Human capital creates an incentive for developing employees to their highest possible skill level. By raising the human capital of an organization it is believed that the organization will become more efficient, creative and productive. The time, effort, and costs are some of the detractors associated with the developing employees. Yet those organizations that do not engage in training generally have stagnant workers stuck in low skilled jobs and in turn maintain lower profits. 

Assuming that each organizations is a process that takes inputs and transforms them into greater outputs it is possible to see how low skilled labor minimizes the opportunities to make profits out of the process. For example, a plant that simply nails a few boards together to create a box, but must purchase pre-cut boards, will make less money per transaction than one that can process the entire chain of development from uncut board to box. When employee skill levels are low the organization must focus on automation and volume to develop enough products to raise profit margins. 

In highly competitive markets it is necessary to move beyond basic rudimentary skills into highly developed reasoning and decision-making abilities. Specialization often occurs as people seek to maximize a smaller set of skills for higher productivity. At the executive and management level a greater level of general skills are needed to complete a variety of reasoning tasks on a complex global scale. Education becomes a medium to this growth.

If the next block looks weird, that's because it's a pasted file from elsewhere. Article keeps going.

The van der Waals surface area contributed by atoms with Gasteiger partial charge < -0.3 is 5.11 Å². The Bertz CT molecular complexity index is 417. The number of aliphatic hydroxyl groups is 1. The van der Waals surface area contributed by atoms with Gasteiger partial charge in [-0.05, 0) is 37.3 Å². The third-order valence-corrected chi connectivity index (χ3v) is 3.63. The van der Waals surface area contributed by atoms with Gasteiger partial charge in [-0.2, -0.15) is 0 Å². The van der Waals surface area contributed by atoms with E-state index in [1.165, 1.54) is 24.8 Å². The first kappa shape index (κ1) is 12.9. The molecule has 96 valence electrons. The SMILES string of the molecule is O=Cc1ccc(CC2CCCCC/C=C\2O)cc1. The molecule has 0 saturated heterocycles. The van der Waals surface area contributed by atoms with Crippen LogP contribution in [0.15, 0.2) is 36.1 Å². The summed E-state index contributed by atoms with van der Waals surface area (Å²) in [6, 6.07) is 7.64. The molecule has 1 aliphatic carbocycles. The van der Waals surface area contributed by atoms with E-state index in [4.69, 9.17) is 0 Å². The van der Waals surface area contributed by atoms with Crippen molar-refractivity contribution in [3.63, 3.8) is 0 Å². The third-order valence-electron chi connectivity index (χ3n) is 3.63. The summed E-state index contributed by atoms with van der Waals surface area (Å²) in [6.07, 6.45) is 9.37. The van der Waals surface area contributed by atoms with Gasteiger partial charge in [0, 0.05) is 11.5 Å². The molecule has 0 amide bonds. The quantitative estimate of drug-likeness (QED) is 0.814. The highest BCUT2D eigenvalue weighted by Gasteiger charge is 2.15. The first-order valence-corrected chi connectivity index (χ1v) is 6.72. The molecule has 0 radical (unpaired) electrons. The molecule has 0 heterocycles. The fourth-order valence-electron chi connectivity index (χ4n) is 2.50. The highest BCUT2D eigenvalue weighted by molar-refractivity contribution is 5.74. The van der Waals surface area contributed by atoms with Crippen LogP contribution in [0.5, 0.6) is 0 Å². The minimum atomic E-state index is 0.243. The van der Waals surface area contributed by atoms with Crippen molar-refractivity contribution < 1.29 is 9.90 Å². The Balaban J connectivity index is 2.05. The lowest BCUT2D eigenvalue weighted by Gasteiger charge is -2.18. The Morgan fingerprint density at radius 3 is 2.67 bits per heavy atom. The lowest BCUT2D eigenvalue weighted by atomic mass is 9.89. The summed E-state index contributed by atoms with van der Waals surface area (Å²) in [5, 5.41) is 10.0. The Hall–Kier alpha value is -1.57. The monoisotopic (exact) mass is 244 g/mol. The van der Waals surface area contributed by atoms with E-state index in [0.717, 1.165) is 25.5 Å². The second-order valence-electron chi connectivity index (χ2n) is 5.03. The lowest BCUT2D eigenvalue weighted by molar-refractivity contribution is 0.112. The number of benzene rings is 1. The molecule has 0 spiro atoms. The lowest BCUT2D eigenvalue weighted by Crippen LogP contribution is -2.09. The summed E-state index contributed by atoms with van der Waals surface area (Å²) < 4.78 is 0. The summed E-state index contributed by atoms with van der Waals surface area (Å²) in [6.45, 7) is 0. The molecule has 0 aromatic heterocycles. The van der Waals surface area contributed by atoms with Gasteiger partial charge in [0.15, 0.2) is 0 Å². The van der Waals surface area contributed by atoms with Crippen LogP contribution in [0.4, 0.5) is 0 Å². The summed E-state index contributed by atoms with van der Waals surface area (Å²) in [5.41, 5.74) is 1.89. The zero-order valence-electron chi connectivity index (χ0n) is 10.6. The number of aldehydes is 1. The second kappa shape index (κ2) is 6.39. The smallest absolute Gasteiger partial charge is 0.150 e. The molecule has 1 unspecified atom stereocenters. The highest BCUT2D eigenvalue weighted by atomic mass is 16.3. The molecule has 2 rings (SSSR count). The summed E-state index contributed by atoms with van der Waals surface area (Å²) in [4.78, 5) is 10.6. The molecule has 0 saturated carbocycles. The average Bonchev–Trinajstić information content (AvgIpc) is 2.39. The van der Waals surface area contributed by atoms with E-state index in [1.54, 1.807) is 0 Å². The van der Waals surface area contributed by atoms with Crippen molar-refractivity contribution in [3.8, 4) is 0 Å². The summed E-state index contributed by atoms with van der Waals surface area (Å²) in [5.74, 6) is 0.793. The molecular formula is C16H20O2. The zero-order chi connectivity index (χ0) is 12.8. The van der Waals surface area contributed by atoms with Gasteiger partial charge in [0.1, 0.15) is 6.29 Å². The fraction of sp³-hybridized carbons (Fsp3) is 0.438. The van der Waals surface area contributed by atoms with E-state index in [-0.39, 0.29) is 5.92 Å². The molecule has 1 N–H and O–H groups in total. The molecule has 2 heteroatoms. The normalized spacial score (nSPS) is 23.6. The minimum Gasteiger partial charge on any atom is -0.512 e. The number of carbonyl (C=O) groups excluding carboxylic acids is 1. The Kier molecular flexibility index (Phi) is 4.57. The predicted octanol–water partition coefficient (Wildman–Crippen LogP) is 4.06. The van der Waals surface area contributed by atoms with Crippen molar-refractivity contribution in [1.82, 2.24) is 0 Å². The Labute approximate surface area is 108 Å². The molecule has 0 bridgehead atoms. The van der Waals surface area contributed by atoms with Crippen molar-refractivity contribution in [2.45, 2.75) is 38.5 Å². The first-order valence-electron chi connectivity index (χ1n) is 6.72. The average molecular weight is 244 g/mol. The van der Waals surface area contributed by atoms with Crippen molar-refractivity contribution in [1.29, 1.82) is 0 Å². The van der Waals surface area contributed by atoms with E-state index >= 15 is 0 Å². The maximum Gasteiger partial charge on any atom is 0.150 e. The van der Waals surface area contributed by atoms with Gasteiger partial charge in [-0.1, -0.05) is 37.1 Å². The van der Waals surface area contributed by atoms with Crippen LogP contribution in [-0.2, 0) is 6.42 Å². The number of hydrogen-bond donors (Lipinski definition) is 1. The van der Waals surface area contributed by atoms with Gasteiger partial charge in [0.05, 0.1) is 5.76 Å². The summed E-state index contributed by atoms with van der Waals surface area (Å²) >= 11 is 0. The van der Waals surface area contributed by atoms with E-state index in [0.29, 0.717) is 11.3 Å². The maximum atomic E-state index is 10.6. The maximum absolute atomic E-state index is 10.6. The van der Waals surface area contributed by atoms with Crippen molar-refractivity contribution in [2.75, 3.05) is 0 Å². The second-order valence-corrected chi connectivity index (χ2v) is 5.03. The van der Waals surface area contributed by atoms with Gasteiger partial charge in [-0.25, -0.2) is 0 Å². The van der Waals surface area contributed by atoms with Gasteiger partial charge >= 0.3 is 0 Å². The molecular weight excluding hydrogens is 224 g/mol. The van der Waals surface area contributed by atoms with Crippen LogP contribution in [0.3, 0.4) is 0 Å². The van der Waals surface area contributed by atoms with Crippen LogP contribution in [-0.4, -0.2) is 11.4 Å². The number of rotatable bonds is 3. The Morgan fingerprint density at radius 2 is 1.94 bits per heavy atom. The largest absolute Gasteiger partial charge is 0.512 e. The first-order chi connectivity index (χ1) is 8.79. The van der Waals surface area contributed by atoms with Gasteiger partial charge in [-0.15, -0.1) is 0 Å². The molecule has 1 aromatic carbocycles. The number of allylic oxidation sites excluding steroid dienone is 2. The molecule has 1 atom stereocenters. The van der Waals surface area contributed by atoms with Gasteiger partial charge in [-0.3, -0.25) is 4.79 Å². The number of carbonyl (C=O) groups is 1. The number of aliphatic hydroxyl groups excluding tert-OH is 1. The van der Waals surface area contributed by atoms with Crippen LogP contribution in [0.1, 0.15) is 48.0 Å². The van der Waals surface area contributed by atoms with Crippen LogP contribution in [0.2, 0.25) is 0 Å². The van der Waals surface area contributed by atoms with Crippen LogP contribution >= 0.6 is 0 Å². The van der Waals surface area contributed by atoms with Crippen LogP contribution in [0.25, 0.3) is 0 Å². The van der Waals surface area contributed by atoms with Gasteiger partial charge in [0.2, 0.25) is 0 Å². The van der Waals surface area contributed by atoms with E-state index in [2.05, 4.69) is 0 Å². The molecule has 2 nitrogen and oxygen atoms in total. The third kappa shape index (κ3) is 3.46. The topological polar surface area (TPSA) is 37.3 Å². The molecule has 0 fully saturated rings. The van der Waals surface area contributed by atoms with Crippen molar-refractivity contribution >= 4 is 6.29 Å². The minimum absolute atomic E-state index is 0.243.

The very education a person chooses to raise their human capital is based in expectations, perceptions and beliefs (Van der Merwe, 2009). Such people who choose to pursue a high level of education do so because of an expected economic, personal, and social return. Intellectual markets seek to recruit from that education and experience to maximize their market opportunities. 

On a macro level human capital, education, and skill obtainment have something to do with the overall productivity of a nation. When regions, nations, and cities retain more skilled employees they are able to foster more productivity and earn higher profits than areas where low skills abound. According to research by Neagu (2012) on 22 countries it found that nations with the highest level of productivity also had the highest level of human capital. 

Whether one is discussing the individual level, the organization level, or the national level the development of human capital is important for economic success. Where productivity and creativity are high so are the opportunities for financial success. In today’s world, many emerging countries can compete on low skilled labor and therefore nations must adapt and develop to retain their financial strength. Through organizational training, formal education, and experimentation people develop higher sets of skills that they can use to enhance their own earning power and sell on the market for larger economic improvement. 

Neagu, O. (2012). Labour productivity and human capital in the EU countries: an empirical analysis. Annals of the University of Oradea, Economic Science Series, 21 (1). 

Van der Merwe, A. (2010). Does human capital theory account for individual higher education choice? International Business & Economics Research Journal, 9 (6).